Charles positioned his men outside Vienna, shielding them from the plague epidemic prevailing in the city, unlike the Ottomans, many of whom died of it. His forces focused on raiding Ottoman camps and protecting resupply convoys to the city, while Pope Innocent XI assembled an alliance to support the Habsburgs. Known as the Holy League and led by John III Sobieski, this combined with Charles's troops to defeat the besieging army at the Battle of Vienna on 12 September 1683. In the next few years, the Habsburg army under Charles recaptured large parts of Hungary. However, when the Nine Years War broke out in 1688, he returned to command Imperial forces in the Rhineland, where he died on 8 April 1690, he was buried in Braunschweig and succeeded by his son Leopold, restored as Duke of Lorraine after the 1697 Treaty of Ryswick. De Périni, Hardÿ. Batailles françaises, Volume V. Ernest Flammarion, Paris.. The Habsburg Monarchy 1618–1815. Cambridge University Press. ISBN 978-0521780346.. The Siege of Vienna: The Last Great Trial Between Cross & Crescent.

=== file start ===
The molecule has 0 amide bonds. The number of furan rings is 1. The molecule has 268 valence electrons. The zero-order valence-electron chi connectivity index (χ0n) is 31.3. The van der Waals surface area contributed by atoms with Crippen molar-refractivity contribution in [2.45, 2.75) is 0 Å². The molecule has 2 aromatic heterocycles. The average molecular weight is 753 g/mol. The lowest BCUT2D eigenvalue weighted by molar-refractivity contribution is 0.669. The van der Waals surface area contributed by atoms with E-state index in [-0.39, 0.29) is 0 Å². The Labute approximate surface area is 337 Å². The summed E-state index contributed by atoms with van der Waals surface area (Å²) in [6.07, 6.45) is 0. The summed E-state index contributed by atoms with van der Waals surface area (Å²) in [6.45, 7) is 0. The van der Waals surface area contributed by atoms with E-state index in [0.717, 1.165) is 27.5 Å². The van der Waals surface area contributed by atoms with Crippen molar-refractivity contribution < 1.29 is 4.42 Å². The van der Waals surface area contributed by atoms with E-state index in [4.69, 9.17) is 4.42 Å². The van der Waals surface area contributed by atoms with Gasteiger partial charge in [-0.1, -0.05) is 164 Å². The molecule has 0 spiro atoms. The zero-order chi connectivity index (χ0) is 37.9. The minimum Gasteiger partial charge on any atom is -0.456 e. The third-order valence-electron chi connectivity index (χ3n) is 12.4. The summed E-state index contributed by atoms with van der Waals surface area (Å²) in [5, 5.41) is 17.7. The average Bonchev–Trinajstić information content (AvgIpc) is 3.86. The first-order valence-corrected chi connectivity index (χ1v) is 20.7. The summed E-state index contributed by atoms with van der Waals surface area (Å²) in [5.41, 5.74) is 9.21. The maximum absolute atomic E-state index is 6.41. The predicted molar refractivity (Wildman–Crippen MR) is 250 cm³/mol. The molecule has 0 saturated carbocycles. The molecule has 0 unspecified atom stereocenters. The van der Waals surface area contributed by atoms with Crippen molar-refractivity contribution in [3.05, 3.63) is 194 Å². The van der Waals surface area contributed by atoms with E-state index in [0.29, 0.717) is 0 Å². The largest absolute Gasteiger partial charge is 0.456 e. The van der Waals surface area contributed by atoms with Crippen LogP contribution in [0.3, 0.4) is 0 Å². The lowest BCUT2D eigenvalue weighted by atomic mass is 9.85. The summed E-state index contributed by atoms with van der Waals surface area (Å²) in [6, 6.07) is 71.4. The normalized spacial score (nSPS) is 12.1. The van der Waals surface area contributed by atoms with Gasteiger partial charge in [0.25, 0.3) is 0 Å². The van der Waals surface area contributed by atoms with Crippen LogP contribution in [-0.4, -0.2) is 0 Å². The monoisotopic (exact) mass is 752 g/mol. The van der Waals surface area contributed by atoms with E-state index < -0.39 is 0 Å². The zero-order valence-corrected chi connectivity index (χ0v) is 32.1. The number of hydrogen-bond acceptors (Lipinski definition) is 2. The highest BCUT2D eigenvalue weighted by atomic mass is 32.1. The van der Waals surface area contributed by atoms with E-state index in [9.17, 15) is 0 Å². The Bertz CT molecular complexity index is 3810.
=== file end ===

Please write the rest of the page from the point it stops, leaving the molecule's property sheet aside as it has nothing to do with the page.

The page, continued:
Pegasus Books. ISBN 978-1933648637.. Battles That Changed History: An Encyclopedia of World Conflict. ABC-CLIO. ISBN 9781598844290. Chisholm, Hugh, ed.. "Charles V. or IV.". Encyclopædia Britannica. 5. Cambridge University Press. P. 934. Charles V. Duke of Lorraine and military observations and maxims, of Charles V. late duke of Lorrain, general of the Emperor's forces From a manuscript left by him, never printed before. Schilb antiquarian
Siege of Mons (1691)
The Siege of Mons, 15 March–10 April 1691, was a major operation fought during the Nine Years' War, was the main French objective for the 1691 campaign in the Spanish Netherlands. The city was besieged and captured before the normal commencement of the campaigning season with minimal losses; the outcome was not in doubt, but in a conflict dominated by siege warfare, neither the French army of King Louis XIV, nor the forces of the Grand Alliance under King William III, could bring about a decisive battle. After the siege the duc de Boufflers bombarded the neutral city of Liege, whilst the duc de Luxembourg captured Halle, scored a minor victory against the Prince of Waldeck at the Battle of Leuze in September. Strategically, little had changed in the war, both combatants returned to winter quarters at the end of the campaigning season. French forces had secured considerable success in 1690. In July Luxembourg fought and won his tactical masterpiece at the Battle of Fleurus, nullifying any Allied hopes of invading France, whilst at sea, Admiral Tourville defeated an Anglo-Dutch fleet off Beachy Head.